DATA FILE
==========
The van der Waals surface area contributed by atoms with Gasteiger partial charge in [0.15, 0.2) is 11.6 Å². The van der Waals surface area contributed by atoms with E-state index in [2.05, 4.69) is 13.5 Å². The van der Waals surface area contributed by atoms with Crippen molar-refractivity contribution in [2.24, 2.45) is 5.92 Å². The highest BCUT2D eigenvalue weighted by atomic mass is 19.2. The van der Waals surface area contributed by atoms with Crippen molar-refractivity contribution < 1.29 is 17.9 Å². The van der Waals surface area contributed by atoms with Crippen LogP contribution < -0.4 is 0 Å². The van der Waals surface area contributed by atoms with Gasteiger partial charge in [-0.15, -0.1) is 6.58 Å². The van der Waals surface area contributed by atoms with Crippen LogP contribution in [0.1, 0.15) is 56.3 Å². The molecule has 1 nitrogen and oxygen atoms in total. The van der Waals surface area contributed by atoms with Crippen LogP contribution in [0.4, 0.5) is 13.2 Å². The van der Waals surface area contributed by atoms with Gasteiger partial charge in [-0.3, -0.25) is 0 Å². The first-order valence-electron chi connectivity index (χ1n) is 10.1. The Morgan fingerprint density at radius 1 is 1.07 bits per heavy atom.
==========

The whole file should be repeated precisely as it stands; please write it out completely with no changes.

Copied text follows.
The van der Waals surface area contributed by atoms with Gasteiger partial charge in [0.15, 0.2) is 11.6 Å². The van der Waals surface area contributed by atoms with E-state index in [2.05, 4.69) is 13.5 Å². The van der Waals surface area contributed by atoms with Crippen molar-refractivity contribution in [2.24, 2.45) is 5.92 Å². The highest BCUT2D eigenvalue weighted by atomic mass is 19.2. The van der Waals surface area contributed by atoms with Crippen molar-refractivity contribution < 1.29 is 17.9 Å². The van der Waals surface area contributed by atoms with Crippen LogP contribution < -0.4 is 0 Å². The van der Waals surface area contributed by atoms with Gasteiger partial charge in [-0.15, -0.1) is 6.58 Å². The van der Waals surface area contributed by atoms with Crippen LogP contribution in [0.1, 0.15) is 56.3 Å². The molecule has 1 nitrogen and oxygen atoms in total. The van der Waals surface area contributed by atoms with Crippen LogP contribution in [0.4, 0.5) is 13.2 Å². The van der Waals surface area contributed by atoms with Gasteiger partial charge in [-0.3, -0.25) is 0 Å². The first-order valence-electron chi connectivity index (χ1n) is 10.1. The Morgan fingerprint density at radius 1 is 1.07 bits per heavy atom.